Yesterday was an awesome “weather” day, with blue skies, and slightly cooler temperatures in the shade. (note, I said, in the shade…) We had Mr. Shi pick us up at 8am to head downtown. During the ride, Sophie and I read up on the history of the Forbidden City, which was built between 1406 and 1420. Its location is the exact center of Beijing. Along the way, we drove by many government buildings and with gorgeous fountains and greenery. As you approach Tian’anmen Square and the Meridian Gate (southern) to the Forbidden City, the throngs of tourists carrying parasols increase. For a moment I was a bit overwhelmed thinking of seeing these sites with a 3 year old in a stroller and an 8 year old, but the sites are so amazing that you just have to go. Once we got into the crowds, I realized that getting through them is similar to the ocean’s riptide. You have to find an opening and take it. Tian’anmen Square was impressive in its size, but there really isn’t much to see besides the the Chairman Mao Memorial Hall and the guards.
We walked onward to the Forbidden City. You enter under the huge picture of Chairman Mao, walk further into a courtyard to buy tickets and then onward into another gate. The City is a series of courtyards and stairways. There is a huge moat surrounding the entire city and a smaller one inside the Meridian Gate. There are huge statues of lions guarding the important buildings. We stayed to the western side of the complex, which housed the Hall of Supreme Harmony. Due to the crowds, it was really hard to see inside the hall, so I’m really glad I purchased postcards so we could examine the details more closely. The vast size and age of the palace is just amazing. Each courtyard had an enormous doorway with big red doors and ornately carved designs surrounding it. I really liked the Imperial Garden with rock structures, pools, flowering plants and cypress trees. We spent two hours touring just 1/3 of the palace, but that was enough for our first visit. We plan to come back in cooler temperatures…We really liked the walk back to the car, through shady streets with locals going about their daily routines. I have to give credit to my children, especially Sophie, who walked for four hours in the heat and didn’t complain once.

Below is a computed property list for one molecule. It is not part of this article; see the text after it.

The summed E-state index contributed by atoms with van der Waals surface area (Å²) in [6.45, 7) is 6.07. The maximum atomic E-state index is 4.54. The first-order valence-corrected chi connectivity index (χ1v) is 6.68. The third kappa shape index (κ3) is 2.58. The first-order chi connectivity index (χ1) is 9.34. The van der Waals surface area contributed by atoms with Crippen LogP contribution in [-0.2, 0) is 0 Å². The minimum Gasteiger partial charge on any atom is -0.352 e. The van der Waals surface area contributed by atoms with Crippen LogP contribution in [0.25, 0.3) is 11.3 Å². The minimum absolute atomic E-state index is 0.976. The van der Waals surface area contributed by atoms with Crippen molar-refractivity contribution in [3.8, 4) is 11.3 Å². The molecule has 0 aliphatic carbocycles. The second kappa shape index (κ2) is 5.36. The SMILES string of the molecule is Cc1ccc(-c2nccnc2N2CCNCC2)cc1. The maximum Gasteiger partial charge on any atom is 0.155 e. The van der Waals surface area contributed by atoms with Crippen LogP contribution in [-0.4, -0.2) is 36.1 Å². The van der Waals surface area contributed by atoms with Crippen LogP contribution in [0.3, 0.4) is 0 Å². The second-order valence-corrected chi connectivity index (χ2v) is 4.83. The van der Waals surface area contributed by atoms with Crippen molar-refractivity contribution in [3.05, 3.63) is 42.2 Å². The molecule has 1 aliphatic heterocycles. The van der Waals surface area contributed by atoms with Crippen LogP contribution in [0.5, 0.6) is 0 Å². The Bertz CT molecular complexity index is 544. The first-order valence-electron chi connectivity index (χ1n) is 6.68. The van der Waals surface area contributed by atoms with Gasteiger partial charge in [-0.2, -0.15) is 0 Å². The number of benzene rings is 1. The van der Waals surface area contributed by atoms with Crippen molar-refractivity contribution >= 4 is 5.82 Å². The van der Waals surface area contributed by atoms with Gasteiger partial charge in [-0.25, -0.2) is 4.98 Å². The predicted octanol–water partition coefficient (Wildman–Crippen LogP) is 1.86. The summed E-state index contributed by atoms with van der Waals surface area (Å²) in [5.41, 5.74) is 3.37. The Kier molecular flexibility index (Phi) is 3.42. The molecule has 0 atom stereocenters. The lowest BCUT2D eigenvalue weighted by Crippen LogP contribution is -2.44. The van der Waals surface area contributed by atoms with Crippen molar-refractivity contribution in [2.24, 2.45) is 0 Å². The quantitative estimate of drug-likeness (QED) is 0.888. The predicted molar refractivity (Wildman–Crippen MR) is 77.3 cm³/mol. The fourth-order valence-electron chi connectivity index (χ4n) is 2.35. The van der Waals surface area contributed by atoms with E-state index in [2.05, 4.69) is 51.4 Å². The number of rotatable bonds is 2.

Our next stop was Temple Restaurant Beijing. Brian had found this online at Trip Advisor. Our driver took us to a questionable looking street and parked. Hmmm…we weren’t sure we were in the right place. There was a “western grocery store”, but no sign of a restaurant. Mr. Shi took off to talk to someone. When he returned he said we could walk to the restaurant from here. He led us down a one lane street with little corner grocery stores and tiny shops. Eggs were for sale in crates on the street. Corn was piled up on the sidewalk. Handmade straw brooms were for sale alongside hangers and electric kettles. (We did buy a broom to use in our courtyard patio.) Finally we reached some men in suits who approached us and asked if we were looking for Temple. Yes!! Success! We found it just in time, because we were all hot, tired, hungry and sweaty. In the courtyard of the restaurant were six squatting monk statues. This restaurant was built in a 600 year old temple. The host brought the girls some croissants and water and within 25 minutes we had a table. The service and food were excellent, although Sophie quipped, “I think this is just a snack restaurant!” when our food arrived. For Saturday brunch they offered western/French style brunch food. I had the Butterfish with Pumpkin Seed Relish, Eggplant, and Raisins. It was a delicious respite in the middle of downtown. Afterwards, we explored the Temple garden, which was gorgeous and fun for the girls. I highly recommend the restaurant…if you can find it!